Ges Smith is the headmaster of the Jo Richardson Community School in Dagenham, East London, and where others see fluffy white flakes of winter wonder, he sees the wide and icy path to hell.
“It only takes one student, one piece of grit, one stone in a snowball in an eye, with an injury and we change our view,” he said, choosing a metaphor that was perhaps also not a metaphor.
His concern seems to be that snowflakes are the gateway drug to snowballs. “The rules are don’t touch the snow. If you don’t touch the snow you’re not going to throw it.”
You’re also not going to taste it, make a snowman or fort, or have any fun at all except, maybe, shivering.
On the talk show Good Morning Britain, reports The Telegraph, host Susanna Reid pushed back, saying “It’s only a bit of fun, let us throw a snowball.”
“If it was that simple, I’d let them throw snowballs all day long,” the headmaster cryptically replied.
Of course…it IS that simple. In fact, it’s simpler than that: You can let the kids TOUCH the snow and NOT throw snowballs. Touching doesn’t automatically lead to a crime (except, perhaps, on campus).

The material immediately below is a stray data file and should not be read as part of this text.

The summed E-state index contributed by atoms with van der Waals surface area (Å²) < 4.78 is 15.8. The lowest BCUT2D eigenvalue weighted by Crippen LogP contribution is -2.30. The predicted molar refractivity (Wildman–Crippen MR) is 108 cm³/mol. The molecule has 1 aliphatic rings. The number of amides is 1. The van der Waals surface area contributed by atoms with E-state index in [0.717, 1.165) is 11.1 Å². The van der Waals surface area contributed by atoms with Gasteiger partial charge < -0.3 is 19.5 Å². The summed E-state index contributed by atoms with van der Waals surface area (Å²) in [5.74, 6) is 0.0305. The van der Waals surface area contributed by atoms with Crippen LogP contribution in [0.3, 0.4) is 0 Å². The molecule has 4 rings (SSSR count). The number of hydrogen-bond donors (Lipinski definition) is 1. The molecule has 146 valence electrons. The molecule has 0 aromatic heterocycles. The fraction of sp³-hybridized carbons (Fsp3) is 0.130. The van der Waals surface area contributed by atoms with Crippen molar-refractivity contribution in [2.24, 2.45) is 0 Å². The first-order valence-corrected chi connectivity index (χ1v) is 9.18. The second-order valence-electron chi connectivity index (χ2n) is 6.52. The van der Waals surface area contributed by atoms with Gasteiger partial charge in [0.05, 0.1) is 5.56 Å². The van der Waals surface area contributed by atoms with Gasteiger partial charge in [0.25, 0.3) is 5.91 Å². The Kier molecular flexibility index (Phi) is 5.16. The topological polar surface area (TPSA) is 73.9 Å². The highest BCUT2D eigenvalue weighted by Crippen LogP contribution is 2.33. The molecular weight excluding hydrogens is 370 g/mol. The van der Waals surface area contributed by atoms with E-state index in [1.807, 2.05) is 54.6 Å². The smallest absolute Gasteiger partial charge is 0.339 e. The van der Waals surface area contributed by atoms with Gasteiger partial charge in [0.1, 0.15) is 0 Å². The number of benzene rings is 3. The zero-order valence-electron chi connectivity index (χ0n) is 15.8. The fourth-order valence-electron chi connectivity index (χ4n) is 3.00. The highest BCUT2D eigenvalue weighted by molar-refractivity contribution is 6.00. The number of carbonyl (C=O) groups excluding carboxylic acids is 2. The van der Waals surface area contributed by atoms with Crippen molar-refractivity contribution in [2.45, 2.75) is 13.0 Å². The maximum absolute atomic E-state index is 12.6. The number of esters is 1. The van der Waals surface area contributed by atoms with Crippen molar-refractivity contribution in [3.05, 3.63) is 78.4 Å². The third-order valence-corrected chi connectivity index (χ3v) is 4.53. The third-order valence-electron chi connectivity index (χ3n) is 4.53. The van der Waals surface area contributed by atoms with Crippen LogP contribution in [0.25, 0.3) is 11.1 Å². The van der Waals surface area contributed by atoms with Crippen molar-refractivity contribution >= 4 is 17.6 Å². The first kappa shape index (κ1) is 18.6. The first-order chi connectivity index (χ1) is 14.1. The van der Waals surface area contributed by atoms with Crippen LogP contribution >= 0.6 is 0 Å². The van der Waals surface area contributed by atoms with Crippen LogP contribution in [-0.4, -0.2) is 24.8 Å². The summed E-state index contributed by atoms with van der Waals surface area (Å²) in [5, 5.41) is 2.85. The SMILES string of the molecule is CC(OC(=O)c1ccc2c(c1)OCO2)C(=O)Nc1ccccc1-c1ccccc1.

But lest you think he might have a point, in terms of lawsuits and crazy parents, please note that snowballs weren’t the only problem dancing in the headmaster’s head. He also doesn’t want kids to get wet, as that would make them unprepared for school.
As opposed to unprepared for life, a charge fellow host Piers Morgan leveled at the anti-snow man.
The good news is that snow is not limited to the school grounds and kids will probably have an opportunity to touch the substance at some point in their childhood. If they happen to toss some in spherical form, here’s another idea besides detention.